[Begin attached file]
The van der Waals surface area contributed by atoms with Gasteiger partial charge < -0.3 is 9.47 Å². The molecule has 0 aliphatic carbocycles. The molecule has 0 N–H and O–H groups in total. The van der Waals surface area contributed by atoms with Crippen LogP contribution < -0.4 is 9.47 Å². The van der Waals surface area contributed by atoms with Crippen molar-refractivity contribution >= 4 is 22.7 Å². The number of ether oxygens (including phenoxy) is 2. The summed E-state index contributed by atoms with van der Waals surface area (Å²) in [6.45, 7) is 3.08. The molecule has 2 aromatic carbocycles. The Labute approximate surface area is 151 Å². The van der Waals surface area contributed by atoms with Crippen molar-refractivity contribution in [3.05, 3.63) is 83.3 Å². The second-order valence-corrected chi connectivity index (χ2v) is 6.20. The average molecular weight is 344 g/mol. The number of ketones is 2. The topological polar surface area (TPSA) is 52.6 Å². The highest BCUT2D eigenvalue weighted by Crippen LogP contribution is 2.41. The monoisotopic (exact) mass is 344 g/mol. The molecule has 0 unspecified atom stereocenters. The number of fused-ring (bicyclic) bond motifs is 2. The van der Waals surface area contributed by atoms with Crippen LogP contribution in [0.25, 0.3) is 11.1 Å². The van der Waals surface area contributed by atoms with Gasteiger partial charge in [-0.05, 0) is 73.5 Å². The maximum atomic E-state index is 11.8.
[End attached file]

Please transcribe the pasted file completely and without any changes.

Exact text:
The van der Waals surface area contributed by atoms with Gasteiger partial charge < -0.3 is 9.47 Å². The molecule has 0 aliphatic carbocycles. The molecule has 0 N–H and O–H groups in total. The van der Waals surface area contributed by atoms with Crippen LogP contribution < -0.4 is 9.47 Å². The van der Waals surface area contributed by atoms with Crippen molar-refractivity contribution >= 4 is 22.7 Å². The number of ether oxygens (including phenoxy) is 2. The summed E-state index contributed by atoms with van der Waals surface area (Å²) in [6.45, 7) is 3.08. The molecule has 2 aromatic carbocycles. The Labute approximate surface area is 151 Å². The van der Waals surface area contributed by atoms with Crippen molar-refractivity contribution in [3.05, 3.63) is 83.3 Å². The second-order valence-corrected chi connectivity index (χ2v) is 6.20. The average molecular weight is 344 g/mol. The number of ketones is 2. The topological polar surface area (TPSA) is 52.6 Å². The highest BCUT2D eigenvalue weighted by Crippen LogP contribution is 2.41. The monoisotopic (exact) mass is 344 g/mol. The molecule has 0 unspecified atom stereocenters. The number of fused-ring (bicyclic) bond motifs is 2. The van der Waals surface area contributed by atoms with Crippen LogP contribution in [0.25, 0.3) is 11.1 Å². The van der Waals surface area contributed by atoms with Gasteiger partial charge in [-0.05, 0) is 73.5 Å². The maximum atomic E-state index is 11.8.